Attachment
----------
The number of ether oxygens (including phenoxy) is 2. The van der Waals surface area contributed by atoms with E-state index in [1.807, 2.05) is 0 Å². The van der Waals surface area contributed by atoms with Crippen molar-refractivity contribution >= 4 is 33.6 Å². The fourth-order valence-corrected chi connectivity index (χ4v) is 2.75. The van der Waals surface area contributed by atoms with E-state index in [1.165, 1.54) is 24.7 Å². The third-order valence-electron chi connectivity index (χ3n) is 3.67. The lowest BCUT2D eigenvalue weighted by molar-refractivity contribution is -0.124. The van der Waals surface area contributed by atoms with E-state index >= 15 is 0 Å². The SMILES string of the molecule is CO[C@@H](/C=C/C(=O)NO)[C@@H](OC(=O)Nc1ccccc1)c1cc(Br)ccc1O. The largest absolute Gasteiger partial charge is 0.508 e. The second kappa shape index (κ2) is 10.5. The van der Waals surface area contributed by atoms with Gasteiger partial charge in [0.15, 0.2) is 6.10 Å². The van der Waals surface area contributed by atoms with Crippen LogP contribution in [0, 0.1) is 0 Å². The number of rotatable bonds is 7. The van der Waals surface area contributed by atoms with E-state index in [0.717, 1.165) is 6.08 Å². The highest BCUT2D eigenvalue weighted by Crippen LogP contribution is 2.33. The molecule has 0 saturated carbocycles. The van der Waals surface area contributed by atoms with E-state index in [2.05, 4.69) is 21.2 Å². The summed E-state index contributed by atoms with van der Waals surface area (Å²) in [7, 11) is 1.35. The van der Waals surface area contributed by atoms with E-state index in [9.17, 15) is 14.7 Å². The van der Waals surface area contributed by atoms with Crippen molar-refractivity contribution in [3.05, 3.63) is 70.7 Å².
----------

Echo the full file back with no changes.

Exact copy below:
The number of ether oxygens (including phenoxy) is 2. The van der Waals surface area contributed by atoms with E-state index in [1.807, 2.05) is 0 Å². The van der Waals surface area contributed by atoms with Crippen molar-refractivity contribution >= 4 is 33.6 Å². The fourth-order valence-corrected chi connectivity index (χ4v) is 2.75. The van der Waals surface area contributed by atoms with E-state index in [1.165, 1.54) is 24.7 Å². The third-order valence-electron chi connectivity index (χ3n) is 3.67. The lowest BCUT2D eigenvalue weighted by molar-refractivity contribution is -0.124. The van der Waals surface area contributed by atoms with E-state index >= 15 is 0 Å². The SMILES string of the molecule is CO[C@@H](/C=C/C(=O)NO)[C@@H](OC(=O)Nc1ccccc1)c1cc(Br)ccc1O. The largest absolute Gasteiger partial charge is 0.508 e. The second kappa shape index (κ2) is 10.5. The van der Waals surface area contributed by atoms with Gasteiger partial charge in [0.15, 0.2) is 6.10 Å². The van der Waals surface area contributed by atoms with Crippen LogP contribution in [0, 0.1) is 0 Å². The number of rotatable bonds is 7. The van der Waals surface area contributed by atoms with E-state index in [0.717, 1.165) is 6.08 Å². The highest BCUT2D eigenvalue weighted by Crippen LogP contribution is 2.33. The molecule has 0 saturated carbocycles. The van der Waals surface area contributed by atoms with E-state index in [2.05, 4.69) is 21.2 Å². The summed E-state index contributed by atoms with van der Waals surface area (Å²) in [7, 11) is 1.35. The van der Waals surface area contributed by atoms with E-state index in [9.17, 15) is 14.7 Å². The van der Waals surface area contributed by atoms with Crippen molar-refractivity contribution in [3.05, 3.63) is 70.7 Å².